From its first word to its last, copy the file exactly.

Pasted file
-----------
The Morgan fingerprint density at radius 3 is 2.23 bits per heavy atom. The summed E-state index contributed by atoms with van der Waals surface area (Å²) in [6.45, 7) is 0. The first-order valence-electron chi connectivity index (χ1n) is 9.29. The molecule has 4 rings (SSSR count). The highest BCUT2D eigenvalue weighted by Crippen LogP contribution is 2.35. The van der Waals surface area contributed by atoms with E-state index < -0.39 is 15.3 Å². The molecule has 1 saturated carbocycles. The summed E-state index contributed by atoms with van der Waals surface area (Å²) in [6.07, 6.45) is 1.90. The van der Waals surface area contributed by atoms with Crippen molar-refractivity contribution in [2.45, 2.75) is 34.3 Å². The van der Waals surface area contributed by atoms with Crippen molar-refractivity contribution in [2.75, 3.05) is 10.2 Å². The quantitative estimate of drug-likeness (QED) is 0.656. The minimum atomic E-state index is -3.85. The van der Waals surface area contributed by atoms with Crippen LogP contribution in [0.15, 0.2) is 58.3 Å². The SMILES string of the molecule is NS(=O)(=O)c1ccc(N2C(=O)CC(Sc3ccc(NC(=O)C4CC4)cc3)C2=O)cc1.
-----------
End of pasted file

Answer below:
The Morgan fingerprint density at radius 3 is 2.23 bits per heavy atom. The summed E-state index contributed by atoms with van der Waals surface area (Å²) in [6.45, 7) is 0. The first-order valence-electron chi connectivity index (χ1n) is 9.29. The molecule has 4 rings (SSSR count). The highest BCUT2D eigenvalue weighted by Crippen LogP contribution is 2.35. The van der Waals surface area contributed by atoms with E-state index < -0.39 is 15.3 Å². The molecule has 1 saturated carbocycles. The summed E-state index contributed by atoms with van der Waals surface area (Å²) in [6.07, 6.45) is 1.90. The van der Waals surface area contributed by atoms with Crippen molar-refractivity contribution in [2.45, 2.75) is 34.3 Å². The van der Waals surface area contributed by atoms with Crippen molar-refractivity contribution in [2.75, 3.05) is 10.2 Å². The quantitative estimate of drug-likeness (QED) is 0.656. The minimum atomic E-state index is -3.85. The van der Waals surface area contributed by atoms with Crippen LogP contribution in [0.15, 0.2) is 58.3 Å². The SMILES string of the molecule is NS(=O)(=O)c1ccc(N2C(=O)CC(Sc3ccc(NC(=O)C4CC4)cc3)C2=O)cc1.